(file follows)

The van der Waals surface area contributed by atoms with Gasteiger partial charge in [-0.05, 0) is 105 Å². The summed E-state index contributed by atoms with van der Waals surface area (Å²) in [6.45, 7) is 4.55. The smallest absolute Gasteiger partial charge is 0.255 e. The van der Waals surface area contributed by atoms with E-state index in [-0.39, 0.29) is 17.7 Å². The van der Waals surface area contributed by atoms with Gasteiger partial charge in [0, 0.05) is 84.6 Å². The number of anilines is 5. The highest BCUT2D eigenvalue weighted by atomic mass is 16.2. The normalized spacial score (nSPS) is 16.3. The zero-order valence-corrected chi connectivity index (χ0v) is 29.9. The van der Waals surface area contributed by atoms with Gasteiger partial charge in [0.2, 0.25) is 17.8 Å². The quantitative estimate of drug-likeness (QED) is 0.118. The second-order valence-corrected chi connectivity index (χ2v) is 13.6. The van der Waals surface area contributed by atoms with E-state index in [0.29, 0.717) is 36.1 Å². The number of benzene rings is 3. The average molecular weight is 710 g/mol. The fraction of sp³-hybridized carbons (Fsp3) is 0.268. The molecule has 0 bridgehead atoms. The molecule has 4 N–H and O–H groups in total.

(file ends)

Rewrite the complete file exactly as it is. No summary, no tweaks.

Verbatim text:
The van der Waals surface area contributed by atoms with Gasteiger partial charge in [-0.05, 0) is 105 Å². The summed E-state index contributed by atoms with van der Waals surface area (Å²) in [6.45, 7) is 4.55. The smallest absolute Gasteiger partial charge is 0.255 e. The van der Waals surface area contributed by atoms with E-state index in [-0.39, 0.29) is 17.7 Å². The van der Waals surface area contributed by atoms with Gasteiger partial charge in [0, 0.05) is 84.6 Å². The number of anilines is 5. The highest BCUT2D eigenvalue weighted by atomic mass is 16.2. The normalized spacial score (nSPS) is 16.3. The zero-order valence-corrected chi connectivity index (χ0v) is 29.9. The van der Waals surface area contributed by atoms with Gasteiger partial charge in [0.2, 0.25) is 17.8 Å². The quantitative estimate of drug-likeness (QED) is 0.118. The second-order valence-corrected chi connectivity index (χ2v) is 13.6. The van der Waals surface area contributed by atoms with E-state index in [0.29, 0.717) is 36.1 Å². The number of benzene rings is 3. The average molecular weight is 710 g/mol. The fraction of sp³-hybridized carbons (Fsp3) is 0.268. The molecule has 0 bridgehead atoms. The molecule has 4 N–H and O–H groups in total.